GORTLER: Yes, that answers my question about how the program was maintained.

MARVEL: As a matter of fact, as time went on, we got more and more industrial fellowships. By the time you were there, nearly all of the third year people had fellowships.

PRICE: Yet, they all taught when they first arrived.

MARVEL: I thought nearly all of the graduate students ought to teach at least one semester for the experience.

01:00:00PRICE: It was extra good experience. That's a policy that I adopted when I became chairman at Notre Dame and Penn because I thought it was a very, very good idea. It's one of the reasons why the students were so competent. They learned while teaching. You learn two things while teaching. You learn chemistry and how to get along with people.

MARVEL: That's right, you've got to do that.

01:01:00[END OF AUDIO FILE 1.2]

PRICE: [The chemistry department at Illinois implemented another practice, which, though] not unique, was nonetheless very important. It insisted that its undergraduates go elsewhere for their graduate studies.

MARVEL: Yes, that's right.

PRICE: You were therefore sending a lot of good students all over the place. That's another reason why you were able to horsetrade for other good students. I thought that was extremely wise policy. Many schools try to keep their best students.

01:03:00MARVEL: I know that when Eliot Alexander came to Illinois, he fussed about that practice for a while. Eventually, he decided that it wasn't a bad idea.

PRICE: No, it's excellent. That was a very good policy.

MARVEL: A lot of our seniors were better than the first-year graduate students that we got. That's why he objected. Eliot found out, however, that they grew up.

PRICE: Yes. Overall, it was very beneficial for the Illinois program.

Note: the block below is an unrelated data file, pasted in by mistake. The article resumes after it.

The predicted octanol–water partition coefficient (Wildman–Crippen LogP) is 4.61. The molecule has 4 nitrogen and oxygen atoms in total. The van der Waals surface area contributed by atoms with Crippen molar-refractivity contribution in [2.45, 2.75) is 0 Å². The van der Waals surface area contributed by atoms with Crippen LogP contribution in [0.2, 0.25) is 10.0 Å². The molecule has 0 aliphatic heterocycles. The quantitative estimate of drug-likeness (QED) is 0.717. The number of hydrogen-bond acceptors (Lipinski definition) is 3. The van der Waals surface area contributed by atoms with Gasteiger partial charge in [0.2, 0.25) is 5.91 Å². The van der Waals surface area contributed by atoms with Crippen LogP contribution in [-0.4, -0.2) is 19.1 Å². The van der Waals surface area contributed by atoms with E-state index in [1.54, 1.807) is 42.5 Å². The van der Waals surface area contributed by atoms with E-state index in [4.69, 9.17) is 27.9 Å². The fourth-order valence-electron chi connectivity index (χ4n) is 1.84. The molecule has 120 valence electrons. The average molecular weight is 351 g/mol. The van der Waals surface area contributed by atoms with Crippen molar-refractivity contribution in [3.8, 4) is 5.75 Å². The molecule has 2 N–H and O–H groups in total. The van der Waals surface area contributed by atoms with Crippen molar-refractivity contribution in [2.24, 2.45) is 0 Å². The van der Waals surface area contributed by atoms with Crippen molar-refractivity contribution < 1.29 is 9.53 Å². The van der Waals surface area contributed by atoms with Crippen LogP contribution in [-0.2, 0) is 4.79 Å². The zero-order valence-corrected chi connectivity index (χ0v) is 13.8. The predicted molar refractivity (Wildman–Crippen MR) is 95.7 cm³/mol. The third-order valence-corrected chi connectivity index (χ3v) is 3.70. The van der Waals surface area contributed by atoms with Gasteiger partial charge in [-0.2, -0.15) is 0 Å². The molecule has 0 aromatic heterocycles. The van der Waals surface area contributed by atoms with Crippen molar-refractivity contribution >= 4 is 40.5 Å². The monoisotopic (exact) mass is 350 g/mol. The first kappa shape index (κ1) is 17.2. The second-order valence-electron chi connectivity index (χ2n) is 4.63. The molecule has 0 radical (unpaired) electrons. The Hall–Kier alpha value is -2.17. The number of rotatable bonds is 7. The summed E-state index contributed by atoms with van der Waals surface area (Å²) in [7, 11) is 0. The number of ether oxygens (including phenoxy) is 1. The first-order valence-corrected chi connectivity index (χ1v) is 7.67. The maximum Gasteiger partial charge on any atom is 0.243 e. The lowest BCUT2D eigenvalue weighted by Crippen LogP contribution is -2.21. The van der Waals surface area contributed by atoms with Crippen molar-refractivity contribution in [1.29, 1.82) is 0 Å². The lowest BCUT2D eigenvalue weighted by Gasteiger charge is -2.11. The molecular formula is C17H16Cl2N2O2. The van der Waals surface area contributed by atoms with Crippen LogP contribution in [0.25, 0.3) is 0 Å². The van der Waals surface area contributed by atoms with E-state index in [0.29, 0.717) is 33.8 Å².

GORTLER: Yes. Of course, you were richer than other places. Faculty at a lot of other places thought that they had to keep their students just to survive. They weren't getting them from elsewhere.

MARVEL: Well, we were horsetrading.

GORTLER: That was smart.

PRICE: We didn't give them away. We were too smart to give them away.

GORTLER: While you were doing your own work did you feel at any time that you 01:04:00were competing with other chemists, that you were in a race?

MARVEL: Yes and no. Well, not seriously. We just went ahead and did our job.

GORTLER: OK. You just worked on the problems that interested you and if other people were . . .

MARVEL: I never got interested in a problem because it was "hot." I got interested because I thought it was fun. Furthermore, there were no other people doing polymer research in those days; we were the whole business.

GORTLER: How much time were you able to spend on research?

MARVEL: I can't answer that. At the most, we had two lecture courses. The rest of the time was spent doing research. We generally worked from eight o'clock in the morning until ten o'clock at night, Saturdays and Sundays included.

PRICE: There wasn't too much else to do in Urbana. We did it because we enjoyed 01:05:00it. It was fun.